Ever since General Motors first announced that Holden would cease local production in 2017, the future of its iconic Commodore nameplate has been up in the air. Former Holden CEO and vice-president of sales and marketing at GM International Operations, Mike Devereux, said last year the model would live on past the current VF-generation car, but at the time it wasn’t clear if it would retain its rear-wheel drive layout. For Holden fans, this news was bad enough, but a new report from News Corp Australia indicates the Commodore nameplate is doomed after all.
The next full-size sedan to wear a lion and stone badge will come from China and will allegedly ride on a new, front-wheel drive global vehicle architecture. For many, the deposition of the Commodore name will be upsetting, but others may welcome it, as historically Commodores have been rear-wheel drive and had a V8 engine option on offer.
Holden’s sales and marketing executive, Phil Brook, has been pleading with Devereux to keep the Commodore name around. He reportedly has said he needs “the Commodore name to help sell this car”. Brook has denied these rumors, but did admit to News Corp Australia the Commodore nameplate is “up for discussion.”
Last year, Devereux told reporters the automaker had already begun work on the next-generation Commodore, which some speculated would be called ‘VJ’.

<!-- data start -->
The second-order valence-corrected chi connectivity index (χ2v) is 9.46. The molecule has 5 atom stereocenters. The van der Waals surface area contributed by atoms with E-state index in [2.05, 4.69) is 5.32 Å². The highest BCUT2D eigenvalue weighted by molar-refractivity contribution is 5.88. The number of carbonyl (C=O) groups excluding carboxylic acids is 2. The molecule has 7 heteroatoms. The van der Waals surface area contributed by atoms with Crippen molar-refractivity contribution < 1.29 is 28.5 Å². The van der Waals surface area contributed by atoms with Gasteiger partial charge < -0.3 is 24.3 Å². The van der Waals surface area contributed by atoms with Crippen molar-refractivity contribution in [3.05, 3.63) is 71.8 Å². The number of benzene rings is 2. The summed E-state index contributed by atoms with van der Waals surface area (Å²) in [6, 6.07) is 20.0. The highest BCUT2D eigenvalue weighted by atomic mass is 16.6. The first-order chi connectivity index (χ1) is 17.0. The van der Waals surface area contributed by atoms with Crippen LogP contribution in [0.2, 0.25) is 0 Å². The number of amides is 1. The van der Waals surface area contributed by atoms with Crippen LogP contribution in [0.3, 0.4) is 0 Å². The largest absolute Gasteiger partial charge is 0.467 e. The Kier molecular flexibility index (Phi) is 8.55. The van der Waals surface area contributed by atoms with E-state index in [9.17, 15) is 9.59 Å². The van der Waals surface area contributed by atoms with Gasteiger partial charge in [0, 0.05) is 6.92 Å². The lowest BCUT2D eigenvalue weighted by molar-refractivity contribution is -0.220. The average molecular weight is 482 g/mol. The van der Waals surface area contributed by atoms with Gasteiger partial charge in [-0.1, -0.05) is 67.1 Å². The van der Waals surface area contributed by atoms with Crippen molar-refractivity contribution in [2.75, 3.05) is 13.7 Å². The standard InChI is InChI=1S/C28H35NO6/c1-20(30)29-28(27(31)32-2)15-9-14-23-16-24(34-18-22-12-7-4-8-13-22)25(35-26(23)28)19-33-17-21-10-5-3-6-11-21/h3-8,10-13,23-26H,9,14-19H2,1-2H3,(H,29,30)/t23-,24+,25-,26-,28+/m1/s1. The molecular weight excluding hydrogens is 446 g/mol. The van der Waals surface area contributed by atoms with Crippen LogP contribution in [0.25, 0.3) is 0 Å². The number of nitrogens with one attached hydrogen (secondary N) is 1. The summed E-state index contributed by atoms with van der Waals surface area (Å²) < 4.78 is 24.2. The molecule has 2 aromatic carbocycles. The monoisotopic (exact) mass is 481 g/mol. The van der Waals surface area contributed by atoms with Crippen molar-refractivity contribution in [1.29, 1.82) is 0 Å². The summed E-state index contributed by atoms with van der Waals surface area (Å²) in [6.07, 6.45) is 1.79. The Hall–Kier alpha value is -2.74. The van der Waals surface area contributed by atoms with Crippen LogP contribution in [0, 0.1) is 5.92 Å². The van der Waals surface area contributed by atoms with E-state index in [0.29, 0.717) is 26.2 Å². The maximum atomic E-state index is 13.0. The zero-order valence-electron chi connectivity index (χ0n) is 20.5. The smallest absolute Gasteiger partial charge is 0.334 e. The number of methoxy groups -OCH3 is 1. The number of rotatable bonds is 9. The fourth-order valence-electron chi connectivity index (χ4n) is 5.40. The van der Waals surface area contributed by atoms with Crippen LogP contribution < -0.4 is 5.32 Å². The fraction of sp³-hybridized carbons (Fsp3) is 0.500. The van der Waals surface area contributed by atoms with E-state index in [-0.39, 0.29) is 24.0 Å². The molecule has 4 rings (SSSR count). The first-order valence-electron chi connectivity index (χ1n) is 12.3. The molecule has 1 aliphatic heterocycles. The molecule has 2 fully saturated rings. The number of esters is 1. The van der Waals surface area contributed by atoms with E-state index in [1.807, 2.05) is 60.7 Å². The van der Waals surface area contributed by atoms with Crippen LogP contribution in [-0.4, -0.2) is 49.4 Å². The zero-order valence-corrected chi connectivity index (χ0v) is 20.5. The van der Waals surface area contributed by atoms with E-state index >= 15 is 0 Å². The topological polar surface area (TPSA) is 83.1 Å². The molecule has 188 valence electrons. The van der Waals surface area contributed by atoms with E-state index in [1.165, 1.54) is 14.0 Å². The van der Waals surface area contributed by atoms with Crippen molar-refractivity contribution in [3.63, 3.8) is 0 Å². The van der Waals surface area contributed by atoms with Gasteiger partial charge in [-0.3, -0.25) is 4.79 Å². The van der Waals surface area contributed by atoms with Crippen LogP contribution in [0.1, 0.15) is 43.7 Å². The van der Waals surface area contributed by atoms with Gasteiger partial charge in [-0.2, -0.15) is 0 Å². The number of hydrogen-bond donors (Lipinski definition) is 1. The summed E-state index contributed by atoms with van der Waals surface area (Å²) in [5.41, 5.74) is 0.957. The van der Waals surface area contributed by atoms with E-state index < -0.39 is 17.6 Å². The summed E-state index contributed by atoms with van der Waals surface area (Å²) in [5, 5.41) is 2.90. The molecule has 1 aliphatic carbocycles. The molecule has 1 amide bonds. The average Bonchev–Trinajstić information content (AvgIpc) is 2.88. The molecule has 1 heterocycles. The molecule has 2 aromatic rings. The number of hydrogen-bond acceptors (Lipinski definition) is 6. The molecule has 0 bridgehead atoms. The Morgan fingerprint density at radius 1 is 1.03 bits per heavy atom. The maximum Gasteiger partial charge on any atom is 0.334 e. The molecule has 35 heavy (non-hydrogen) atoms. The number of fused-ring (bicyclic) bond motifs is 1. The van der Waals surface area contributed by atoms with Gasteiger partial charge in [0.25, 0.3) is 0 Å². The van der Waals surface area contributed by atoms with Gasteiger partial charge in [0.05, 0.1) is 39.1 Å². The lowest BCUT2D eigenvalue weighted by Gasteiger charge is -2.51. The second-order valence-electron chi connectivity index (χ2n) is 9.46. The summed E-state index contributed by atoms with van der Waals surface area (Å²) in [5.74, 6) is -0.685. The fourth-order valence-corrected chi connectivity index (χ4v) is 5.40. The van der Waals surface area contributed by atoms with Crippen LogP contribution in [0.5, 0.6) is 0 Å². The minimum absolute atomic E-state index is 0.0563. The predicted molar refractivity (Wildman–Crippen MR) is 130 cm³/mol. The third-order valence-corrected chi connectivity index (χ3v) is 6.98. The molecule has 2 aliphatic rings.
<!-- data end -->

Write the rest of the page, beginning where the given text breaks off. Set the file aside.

“The interesting thing about the fascination of the Commodore name – and frankly it’s the reason why I wanted to lay that down today to end any speculation – is that people love this nameplate, and that we are going to have another one of these,” Devereux was quoted in saying.
If Holden’s next full-size sedan arrives on the shores of Oz without a Commodore badge and with a front-wheel drive layout, Chevrolet may begin to import other performance models into the region to fill the void. Newly appointed HSV boss Tim Jackson said earlier this year the performance sub-brand will continue operations beyond 2017. Without the Commodore to hop up, HSV may be tasked with adding some Australian flair to performance models imported from North America, which could include a next-generation Chevrolet SS or Camaro. The brand could also diversify itself and focus on smaller performance models, such as those from Opel’s OPC line.